Príncipe’s DJ Danifox releases his first “official” album Ansiedade after what feels like a relentless string of EPs, singles and collaborations. The revolutionary batida outfit that’s been breaking dancefloors with hypnotic sets has found the soul-speaking experimental love-child in DJ Danifox’s work. From the opening track, Danifox’s batida productions have a smoother tint than that of the ghetto-club sounds of Marfox or the bouncy sample-heavy productions of DJ Lycox. Instead, tracks like “Parça” and “Ilha dos Bruxos” float on island air that accentuate Danifox’s gentle minimalism. Lyrics sprinkle the tracks as repetitive instrumentation rather than conceptual signposts. Ansiedade, while it lives and breathes a DIY energy in the sound samples and choice of noise, has a staggeringly clean production that presents the sometimes lo-fi, sometimes out-of-the-box presets and deliberate choices rather than an expression of means.

Listen here.



If Ethiopian music was once famous in the entire world for its incredible jazz, Addis-Ababa-based artist Wegdayit is ready to shed a new light on his country. A die-hard fan of the 6th-century Aksumite composer Saint Yared, credited with being a major player in the development of traditional music in Ethiopia and Eritrea, the “folk” singer tries the difficult exercise of bringing modernity to his cultural traditions, singing in Amharic on jazzy, hip-hop and reggae infused beats which still bear a distinctive Ethiopian flavour. As the artist says it himself, “let’s reminisce a time when folklore was told through incapsulating rhymes and melodies”.

Listen here.

Back To Embombeni Deluxe


Andile “Ma_A” Mazibuko, Franco “KB” Makhathini and Njabulo “Chase” Sibiya met a few years ago in a Durbanite minibus taxi, an “ibomba”. The influence of those vehicles in the development of many South African electronic genres has been well documented, and on their latest release, Back To Ebombeni Deluxe, the Omagoqa trio pay homage to these cultural transmitters, known for always having the freshest, rawest, sound around. Throughout the tracks, the group adds EDM, 808 basses and synths to their signature gqom, making it more experimental than ever.

Listen here.


Baaba Maal

Visionary singer, cultural ambassador and Senegal superstar Baaba Maal returned in 2023 with Being. Recorded in Brooklyn, London and Dakar, the album continues the artist’s exploration of indigenous West African music, American soul, jazz and blues, and focuses on the human aspect of songs. “Each song of this album has its own personality,” says the singer. “Because for me, a song is like a person. It has a life, it has a name, it has a character, and it has a position in life.

Listen here.

Black Classical Music

Yussef Dayes

It has taken drummer, producer and composer Yussef Dayes over 15 years to release his first solo album. Accustomed to high-level collaborations, both in jazz and in other genres (Afrobeats with Wizkid, rap with Pa Salieu, r&b with Kali Uchis), the British artist’s Black Classical Music project reflects the rich new generation of UK jazz, resolutely inspired by the groove and sounds of Afrobeat, Afro-Caribbean music and hip-hop, remaining unfazed by musical classifications. The album stems from the drummer’s own questions about music. What is jazz? His answer, “music that is constantly evolving and has unlimited potential […] groove, feeling, […] spontaneity, […] melodies for the soul and spirit, bass for the heart.”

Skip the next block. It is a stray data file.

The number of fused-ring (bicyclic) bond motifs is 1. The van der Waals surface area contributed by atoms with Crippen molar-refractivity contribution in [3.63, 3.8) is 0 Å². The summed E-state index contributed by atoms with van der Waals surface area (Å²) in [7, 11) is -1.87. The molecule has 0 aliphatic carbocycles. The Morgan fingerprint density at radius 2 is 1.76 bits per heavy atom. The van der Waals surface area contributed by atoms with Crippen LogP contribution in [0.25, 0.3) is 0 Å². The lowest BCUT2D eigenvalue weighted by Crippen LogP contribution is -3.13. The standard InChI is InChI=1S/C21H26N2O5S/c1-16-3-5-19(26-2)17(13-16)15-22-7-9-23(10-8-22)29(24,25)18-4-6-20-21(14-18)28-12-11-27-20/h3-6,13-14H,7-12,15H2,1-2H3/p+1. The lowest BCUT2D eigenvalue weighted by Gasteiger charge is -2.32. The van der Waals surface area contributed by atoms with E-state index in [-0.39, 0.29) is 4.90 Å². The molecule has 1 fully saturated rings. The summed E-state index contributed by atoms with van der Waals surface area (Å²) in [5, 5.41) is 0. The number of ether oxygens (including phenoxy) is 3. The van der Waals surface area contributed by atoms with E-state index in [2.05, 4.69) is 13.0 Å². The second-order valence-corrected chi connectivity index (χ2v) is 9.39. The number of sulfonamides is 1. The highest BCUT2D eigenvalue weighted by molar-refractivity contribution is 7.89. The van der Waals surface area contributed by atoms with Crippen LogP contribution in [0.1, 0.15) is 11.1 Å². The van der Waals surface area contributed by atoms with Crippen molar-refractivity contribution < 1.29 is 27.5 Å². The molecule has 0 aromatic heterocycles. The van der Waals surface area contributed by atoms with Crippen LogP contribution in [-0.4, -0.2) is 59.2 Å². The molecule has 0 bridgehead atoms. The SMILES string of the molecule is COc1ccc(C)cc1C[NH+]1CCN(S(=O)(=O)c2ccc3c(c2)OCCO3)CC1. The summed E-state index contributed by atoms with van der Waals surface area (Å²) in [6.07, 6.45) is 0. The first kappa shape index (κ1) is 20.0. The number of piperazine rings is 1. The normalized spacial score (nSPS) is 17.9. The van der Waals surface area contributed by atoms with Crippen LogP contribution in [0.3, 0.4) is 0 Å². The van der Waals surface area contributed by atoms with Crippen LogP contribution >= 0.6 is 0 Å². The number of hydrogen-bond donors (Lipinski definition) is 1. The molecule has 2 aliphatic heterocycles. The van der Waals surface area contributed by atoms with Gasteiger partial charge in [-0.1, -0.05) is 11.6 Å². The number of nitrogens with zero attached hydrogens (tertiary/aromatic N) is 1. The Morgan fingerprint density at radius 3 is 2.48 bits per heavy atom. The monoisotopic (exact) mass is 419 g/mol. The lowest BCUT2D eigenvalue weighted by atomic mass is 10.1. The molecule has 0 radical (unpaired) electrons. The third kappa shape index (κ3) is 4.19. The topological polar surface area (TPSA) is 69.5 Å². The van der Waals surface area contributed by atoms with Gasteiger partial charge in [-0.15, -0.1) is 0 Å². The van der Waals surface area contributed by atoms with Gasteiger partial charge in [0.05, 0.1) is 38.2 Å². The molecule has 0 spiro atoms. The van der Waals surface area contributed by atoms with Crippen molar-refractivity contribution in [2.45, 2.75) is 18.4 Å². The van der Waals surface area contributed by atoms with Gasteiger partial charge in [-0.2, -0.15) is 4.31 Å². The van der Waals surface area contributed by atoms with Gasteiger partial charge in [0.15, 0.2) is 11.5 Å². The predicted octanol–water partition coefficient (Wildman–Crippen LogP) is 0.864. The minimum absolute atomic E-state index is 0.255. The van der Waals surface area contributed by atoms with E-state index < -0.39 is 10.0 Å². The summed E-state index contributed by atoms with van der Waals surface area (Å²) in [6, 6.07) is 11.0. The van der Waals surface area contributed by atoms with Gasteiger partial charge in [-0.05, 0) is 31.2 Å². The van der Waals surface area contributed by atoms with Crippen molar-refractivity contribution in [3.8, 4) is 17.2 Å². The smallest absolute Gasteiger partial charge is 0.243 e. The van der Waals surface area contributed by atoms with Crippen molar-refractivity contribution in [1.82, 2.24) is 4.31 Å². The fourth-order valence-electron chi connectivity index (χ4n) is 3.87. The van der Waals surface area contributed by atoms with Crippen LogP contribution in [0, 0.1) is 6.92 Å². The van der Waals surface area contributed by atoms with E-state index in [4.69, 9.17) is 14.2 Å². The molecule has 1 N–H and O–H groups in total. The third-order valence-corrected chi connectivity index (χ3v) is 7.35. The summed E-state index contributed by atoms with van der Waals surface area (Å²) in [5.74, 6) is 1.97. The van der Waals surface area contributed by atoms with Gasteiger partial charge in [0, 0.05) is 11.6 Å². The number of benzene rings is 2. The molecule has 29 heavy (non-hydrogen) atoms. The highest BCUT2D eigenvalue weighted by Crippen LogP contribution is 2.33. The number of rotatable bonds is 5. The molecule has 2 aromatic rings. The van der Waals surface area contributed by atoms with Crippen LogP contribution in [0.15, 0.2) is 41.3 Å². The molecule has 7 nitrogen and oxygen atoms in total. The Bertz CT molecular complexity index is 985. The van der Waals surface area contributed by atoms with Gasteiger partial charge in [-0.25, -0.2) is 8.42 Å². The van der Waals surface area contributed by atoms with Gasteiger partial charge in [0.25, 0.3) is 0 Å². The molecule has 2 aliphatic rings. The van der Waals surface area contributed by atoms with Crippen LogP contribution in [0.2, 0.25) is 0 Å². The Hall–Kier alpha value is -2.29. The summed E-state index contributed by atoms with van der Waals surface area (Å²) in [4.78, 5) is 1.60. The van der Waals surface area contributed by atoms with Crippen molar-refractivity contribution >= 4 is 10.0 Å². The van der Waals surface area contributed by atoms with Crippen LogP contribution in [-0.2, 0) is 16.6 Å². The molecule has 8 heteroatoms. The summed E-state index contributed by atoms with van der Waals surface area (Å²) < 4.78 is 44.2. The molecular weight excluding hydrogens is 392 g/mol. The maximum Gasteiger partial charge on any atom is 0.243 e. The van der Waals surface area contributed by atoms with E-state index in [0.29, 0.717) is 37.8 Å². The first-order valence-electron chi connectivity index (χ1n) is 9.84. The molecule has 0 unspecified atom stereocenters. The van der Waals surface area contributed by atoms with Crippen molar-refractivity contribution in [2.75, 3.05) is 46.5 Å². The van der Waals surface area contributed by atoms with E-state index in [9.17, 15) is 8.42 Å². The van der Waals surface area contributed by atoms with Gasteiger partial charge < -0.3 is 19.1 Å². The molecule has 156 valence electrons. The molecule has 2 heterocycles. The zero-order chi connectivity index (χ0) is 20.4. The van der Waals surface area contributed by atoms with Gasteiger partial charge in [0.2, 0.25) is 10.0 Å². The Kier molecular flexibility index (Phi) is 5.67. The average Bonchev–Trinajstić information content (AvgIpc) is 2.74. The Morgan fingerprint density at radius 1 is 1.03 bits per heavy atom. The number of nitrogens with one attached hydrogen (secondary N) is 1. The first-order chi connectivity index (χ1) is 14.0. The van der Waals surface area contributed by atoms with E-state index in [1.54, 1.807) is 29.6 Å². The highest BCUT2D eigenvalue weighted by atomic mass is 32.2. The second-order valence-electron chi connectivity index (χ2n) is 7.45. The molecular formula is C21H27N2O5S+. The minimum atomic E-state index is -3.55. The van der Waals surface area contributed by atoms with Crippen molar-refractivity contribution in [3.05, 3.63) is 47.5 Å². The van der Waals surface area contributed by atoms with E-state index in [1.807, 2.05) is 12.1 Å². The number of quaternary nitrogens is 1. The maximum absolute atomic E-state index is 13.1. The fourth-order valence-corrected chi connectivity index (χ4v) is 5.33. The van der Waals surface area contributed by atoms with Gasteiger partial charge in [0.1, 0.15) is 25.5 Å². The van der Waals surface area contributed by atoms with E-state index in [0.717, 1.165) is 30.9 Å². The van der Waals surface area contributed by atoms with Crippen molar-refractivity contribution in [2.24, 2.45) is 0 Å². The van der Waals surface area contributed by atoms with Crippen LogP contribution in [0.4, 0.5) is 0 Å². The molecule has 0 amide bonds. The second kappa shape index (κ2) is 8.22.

Listen here.

SpiriTuaL HeaLinG : Bwa KaYimaN FreeDoM SuiTe

Jowee Omicil

A tribute that brings the Bwa Kayiman ceremony back to life, which on August 14, 1791 marked the start of the Haitian slave revolt, and with it the beginning of a war of independence that would lead to the country’s independence in 1804. In 21 tracks, the saxophonist (who also plays flute, cornet, and more) relives the spirit of the revolt, of the voodoo deities who came to help. A free pilgrimage, a mystical, poetic and political experience. Or, as he might sum it up, “a Bash!

Listen here.

Congo Guitar

Vumbi Dekula

A veteran of legendary rumba groups such as Orchestra Maquis, Kahanga “Vumbi” Dekula’s last release was in 2019 with the Dekula band’s album Opika, produced by Swedish label Sing-A-Song Fighter. Karl Jonas, the latter’s founder, had long dreamt of a solo album from the guitarist, who sounds like “an orchestra unto himself”. The result is Congo Guitar, recorded in two days in Stockholm, on which Dekula, one on one with his guitar, plays and interacts with a rhythm box, a bit of piano, a banjo and a melodica bass. This is virtuoso music, optimistic and carefree, is summed up in the artist’s own words. “Listening to soukous music makes you happy to be alive, and makes you want to dance no matter what.”